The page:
By continuing on this site you have agreed to cookies being placed and accessed by this website. More information and adjusting cookie settings.

Robeco uses cookies to analyze your visit to this site, to share information via social media and to personalize the site and advertisements in line with your own preferences. By clicking on agree or by continuing on this site, you agree to the above. More information and adjusting cookie settings.

AGREE

Robeco uses cookies to analyze your visit to this site, to share information via social media and to personalize the site and advertisements in line with your own preferences. By clicking on agree or by continuing on this site, you agree to the above. More information and adjusting cookie settings.

AGREE

By continuing on this site you have agreed to cookies being placed and accessed by this website. More information and adjusting cookie settings.

Factor investing in equity markets

The institutional asset management industry is shifting to a new paradigm. Several large institutions have recently modified their strategic allocations by changing from a traditional asset allocation approach, in which diversification occurs by explicitly allocating to several asset classes and regions, towards a factor allocation approach, in which diversification occurs by explicitly allocating to different factor premiums. While a traditional allocation approach may have worked in the stable and exceptionally good period of the 1990s, the last years have shown its weaknesses. The burst of the tech bubble, the recent financial crisis and the European debt crisis have made clear diversification has failed since virtually all asset classes moved in the same, downward, direction.

Factor investing entails allocating to factors shown to have a premium. Academic research shows that factor premiums have better risk/return profiles than market-capitalization weighted indices. Several well-known factor premiums in the equities are, e.g, the low-volatility premium (Blitz and van Vliet, 2007), the size premium (Banz, 1981), the value premium (Fama and French, 1992) and the momentum premium (Jegadeesh and Titman, 1993). Factor premiums are not only present within equities, but also within other asset classes. For instance, the low volatility effect is also present in credits (see, e.g., Houweling et al., 2012) while value and momentum also exists in bonds and commodities (see, e.g., Asness, Moskowitz and Pedersen, 2009).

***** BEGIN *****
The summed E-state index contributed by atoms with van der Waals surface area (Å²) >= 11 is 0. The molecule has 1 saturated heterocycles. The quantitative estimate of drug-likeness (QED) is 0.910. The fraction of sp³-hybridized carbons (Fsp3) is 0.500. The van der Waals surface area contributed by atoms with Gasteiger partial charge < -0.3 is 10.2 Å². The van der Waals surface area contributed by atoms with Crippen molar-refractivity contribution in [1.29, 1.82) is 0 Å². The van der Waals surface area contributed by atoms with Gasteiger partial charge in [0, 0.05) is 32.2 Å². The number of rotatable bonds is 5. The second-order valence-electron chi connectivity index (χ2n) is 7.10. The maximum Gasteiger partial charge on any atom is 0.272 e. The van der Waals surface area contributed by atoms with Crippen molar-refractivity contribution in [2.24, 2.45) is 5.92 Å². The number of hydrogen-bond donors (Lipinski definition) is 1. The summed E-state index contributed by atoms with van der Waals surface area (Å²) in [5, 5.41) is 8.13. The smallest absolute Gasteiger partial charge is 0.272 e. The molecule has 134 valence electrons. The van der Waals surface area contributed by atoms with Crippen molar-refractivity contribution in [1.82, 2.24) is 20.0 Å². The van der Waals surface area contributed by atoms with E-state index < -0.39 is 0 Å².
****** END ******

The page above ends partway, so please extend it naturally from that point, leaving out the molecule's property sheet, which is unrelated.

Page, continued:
Recent studies have shown empirical support for factor investing. For instance, Carhart (1995) in a study on active mutual funds, and more recently Ang, Goetzmann and Schaefer (2009) for the Norges Bank Investment Management (NBIM), show that a substantial part of active returns can be explained by exposures to risk factors. Based on this insight, Ang, Goetzmann and Schaefer recommend NBIM to more explicitly and directly allocate to these factors. Blitz (2011) confirms that factor premiums, like low-volatility, value and momentum, outperform market-capitalization weighted indices and shows that a simple 1/N allocation to these factors has a much better risk/return profile compared to the market index.

As of now, there are still a lot of open questions to be answered. Examples of research questions are: what are important (exotic) factor premiums? How to design an optimal portfolio based on factor premiums?  Or how should different pension funds allocate to factor premiums given their specific needs?

For a short introduction to Factor Investing, please watch our animation.

References:
Ang, A., W. Goetzmann, and S. Schaefer, 2009. “Evaluation of Active Management of the Norwegian Government Pension Fund Global”. Available at http://www.regjeringen.no

Asness C., T. Moskowitz, and L. Pedersen, 2009. “Value and Momentum Everywhere”. NBER Working Paper

Banz, R., 1981. “The Relationship between Return and Market Value of Common Stocks”. Journal of Financial Economics, 9, 3-18.

Blitz, D., 2011. “Strategic Allocations to Premiums in the Equity Market”.

Blitz, D., and P. Van Vliet, 2007. “The Volatility Effect”.  Journal of Portfolio Management

Fama, E., and K. French, 1992. “The Cross-Section of Expected Stock Returns”. Journal of Finance, 47, 427-465.

Jegadeesh, N., and S. Titman, 1993. “Returns to Buying Winners and Selling Losers: Implications for Stock Market Efficiency”. Journal of Finance, 48, 65-91.
Share this page:

Are you interested?

Let us know your motivation and send it together with your CV and list of grades to SQ@robeco.nl. For more information call us on: +31 - 10 - 224 2499